Google has formed the Open Automotive Alliance with Honda, Audi, Hyundai and General Motors, plus visual computing firm NVIDIA. It aims to make the Android operating system that Google developed for smartphones and tablets a common standard for connected cars.
They claim the system's openness, customisation and scale will allow carmakers to easily incorporate cutting-edge technology, but will also create opportunities for developers to create new experiences for drivers and passengers.
"The car is the ultimate mobile computer," said Jen-Hsun Huang, president and chief executive officer of NVIDIA. "With onboard supercomputing chips, futuristic cars of our dreams will no longer be science fiction. The OAA will enable the car industry to bring these amazing cars to market faster."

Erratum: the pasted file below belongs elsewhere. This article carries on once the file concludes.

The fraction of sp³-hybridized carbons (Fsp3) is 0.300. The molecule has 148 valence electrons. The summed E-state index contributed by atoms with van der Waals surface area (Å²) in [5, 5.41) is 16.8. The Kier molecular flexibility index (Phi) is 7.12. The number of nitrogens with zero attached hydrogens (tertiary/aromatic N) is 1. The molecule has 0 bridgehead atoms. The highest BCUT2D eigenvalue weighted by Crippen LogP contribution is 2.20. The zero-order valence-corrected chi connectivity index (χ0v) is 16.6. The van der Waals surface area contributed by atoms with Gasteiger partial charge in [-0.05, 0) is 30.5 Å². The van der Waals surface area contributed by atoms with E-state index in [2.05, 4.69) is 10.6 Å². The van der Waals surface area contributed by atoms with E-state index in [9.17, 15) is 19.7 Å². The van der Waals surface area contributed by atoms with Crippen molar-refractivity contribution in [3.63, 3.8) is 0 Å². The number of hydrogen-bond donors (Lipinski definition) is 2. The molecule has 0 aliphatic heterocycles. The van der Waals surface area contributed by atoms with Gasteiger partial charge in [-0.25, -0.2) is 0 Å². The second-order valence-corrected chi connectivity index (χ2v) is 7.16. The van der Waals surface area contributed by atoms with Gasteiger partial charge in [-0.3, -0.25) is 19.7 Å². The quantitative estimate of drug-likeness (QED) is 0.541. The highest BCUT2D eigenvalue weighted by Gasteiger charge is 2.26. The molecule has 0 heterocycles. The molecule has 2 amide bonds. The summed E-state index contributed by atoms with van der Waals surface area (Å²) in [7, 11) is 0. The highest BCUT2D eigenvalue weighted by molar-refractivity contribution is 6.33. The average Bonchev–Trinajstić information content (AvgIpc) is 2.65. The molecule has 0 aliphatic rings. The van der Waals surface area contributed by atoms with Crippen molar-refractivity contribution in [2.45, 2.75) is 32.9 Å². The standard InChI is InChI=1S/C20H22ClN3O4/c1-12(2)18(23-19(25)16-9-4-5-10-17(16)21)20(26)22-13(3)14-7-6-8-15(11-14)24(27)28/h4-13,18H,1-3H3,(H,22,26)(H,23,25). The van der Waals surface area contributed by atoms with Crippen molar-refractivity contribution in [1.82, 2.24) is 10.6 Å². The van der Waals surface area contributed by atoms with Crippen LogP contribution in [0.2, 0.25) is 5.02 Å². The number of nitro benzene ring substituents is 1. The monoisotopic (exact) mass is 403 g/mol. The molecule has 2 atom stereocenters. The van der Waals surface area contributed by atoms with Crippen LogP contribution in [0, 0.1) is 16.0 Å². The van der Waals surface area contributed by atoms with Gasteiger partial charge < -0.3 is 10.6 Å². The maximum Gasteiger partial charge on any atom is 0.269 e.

However rival tech giant Apple is also rumoured to be working with motor brands to develop in-car computing, according to Jonathan Ive's biographer Leander Kahney.
"They're working with all the world's major automotive companies to bring iOS to cars," he told Dezeen. "That could be a huge deal for them because that's where most people listen to music."
The first vehicle equipped with Google's Android technology is due to roll off the production line later this year, bringing the 700,000 existing Android apps to the dashboard. Open Automotive Alliance is inviting more carmakers to join in the hope that Android will become the dominant platform for in-car computing.
"Millions of people are already familiar with Android and use it every day," said Sundar Pichai, senior vice president of Android, Chrome and Apps at Google. "The expansion of the Android platform into automotive will allow our industry partners to more easily integrate mobile technology into cars and offer drivers a familiar, seamless experience so they can focus on the road.
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